New report shows huge rise in British businesses using flexible demand to cut bills
Our new Energy Matters report reveals that there has been a stunning rise in the number of retail and food and drink manufacturers offering flexible energy demand, or demand side response (DSR).
Energy Matters aims to demystify new and proposed pieces of legislation to explain their impact on the bottom line of UK businesses. For this issue, we are focusing on how developments in the energy market will impact the business world.
We surveyed 100 food and drink manufacturers in companies with 250 or more employees on the rise in the Smart Market. We asked about their ability and willingness to offer more flexibility in when they use electricity, and their interest in providing distributed generation and storage capacity.
The findings were striking. Since we surveyed retail and food and drink businesses last year, there has already been a significant increase in businesses that use DSR to manage their energy spend, with 82% doing so today compared to just 26% last year.
Interestingly, 46% of business believe the move to a low carbon economy is the most important element of the smarter market; nearly twice the number of businesses who believe affordable energy to be central to this (26%). Businesses are clearly becoming greener, and have a growing appetite to reduce their carbon footprints.
A comfortable majority of food and drink businesses (85%) know about the call for evidence on developing a framework to make our energy market smarter, and 70% will be contributing to it. In a finding that will reassure policy makers, a stunning 99% of businesses believe that the expected benefits of introducing a smarter energy market will be worth the investment from government.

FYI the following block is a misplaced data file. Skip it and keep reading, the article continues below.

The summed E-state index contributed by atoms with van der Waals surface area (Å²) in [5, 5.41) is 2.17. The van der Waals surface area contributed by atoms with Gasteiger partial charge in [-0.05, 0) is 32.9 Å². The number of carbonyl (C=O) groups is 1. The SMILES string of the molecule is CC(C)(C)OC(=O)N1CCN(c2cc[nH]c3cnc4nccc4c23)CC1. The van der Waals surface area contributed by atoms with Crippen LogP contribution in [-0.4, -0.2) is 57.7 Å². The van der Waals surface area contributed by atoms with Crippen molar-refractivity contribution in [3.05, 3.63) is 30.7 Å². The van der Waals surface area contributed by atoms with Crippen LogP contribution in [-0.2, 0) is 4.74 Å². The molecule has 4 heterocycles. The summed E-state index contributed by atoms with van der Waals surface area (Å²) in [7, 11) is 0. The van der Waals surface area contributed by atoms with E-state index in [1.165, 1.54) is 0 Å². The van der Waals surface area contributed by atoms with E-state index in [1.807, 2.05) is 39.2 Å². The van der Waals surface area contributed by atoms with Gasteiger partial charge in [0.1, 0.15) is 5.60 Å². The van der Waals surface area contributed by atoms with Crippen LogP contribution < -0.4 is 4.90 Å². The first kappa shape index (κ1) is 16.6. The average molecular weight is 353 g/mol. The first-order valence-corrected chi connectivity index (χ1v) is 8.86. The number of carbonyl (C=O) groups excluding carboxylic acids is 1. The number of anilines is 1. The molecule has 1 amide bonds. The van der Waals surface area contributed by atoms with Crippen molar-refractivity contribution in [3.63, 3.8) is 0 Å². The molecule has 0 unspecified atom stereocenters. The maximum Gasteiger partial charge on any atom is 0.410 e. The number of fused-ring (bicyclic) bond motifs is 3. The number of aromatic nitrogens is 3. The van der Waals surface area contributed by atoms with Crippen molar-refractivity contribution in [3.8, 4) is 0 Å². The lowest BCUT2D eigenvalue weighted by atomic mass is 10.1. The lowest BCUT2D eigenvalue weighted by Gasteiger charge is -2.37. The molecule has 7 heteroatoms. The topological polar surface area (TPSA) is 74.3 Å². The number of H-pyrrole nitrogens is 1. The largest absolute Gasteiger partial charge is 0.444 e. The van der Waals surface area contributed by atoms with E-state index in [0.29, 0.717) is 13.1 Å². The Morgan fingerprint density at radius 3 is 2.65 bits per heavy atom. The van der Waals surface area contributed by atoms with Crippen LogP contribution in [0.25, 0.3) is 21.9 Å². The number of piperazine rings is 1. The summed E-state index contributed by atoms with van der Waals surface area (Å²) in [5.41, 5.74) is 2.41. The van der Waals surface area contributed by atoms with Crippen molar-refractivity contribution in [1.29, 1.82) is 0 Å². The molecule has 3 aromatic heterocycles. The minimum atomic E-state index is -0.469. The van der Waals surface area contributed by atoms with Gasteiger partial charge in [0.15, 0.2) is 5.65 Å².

The findings come as the government prepares a call for evidence on a “smart” energy market. It is looking to boost incentives for those who can flex their demand at short notice. National Grid has a 2020 target of achieving 30-50% of grid balancing from demand-side sources rather than large power stations, as a number of power stations are taken offline and intermittent generation rises.
David Reed, Head of nBS, is responsible for overseeing the development of energy products, services, and solutions for some of Britain’s largest businesses. He said:
“New technologies and business models allow businesses to take control of their energy management. The food and drink industry for example can use refrigeration load to flex demand, with just a few small on-site additions to the infrastructure, resulting in significant savings.
“At nBS we are continually innovating to empower our customers. We are the first energy company to develop an in-house DSR aggregation facility, which we will be taking to market in Q4 2016. We aim to become the energy supplier with the widest range of DSR products in the market place, making us first choice for our customers for all things energy.”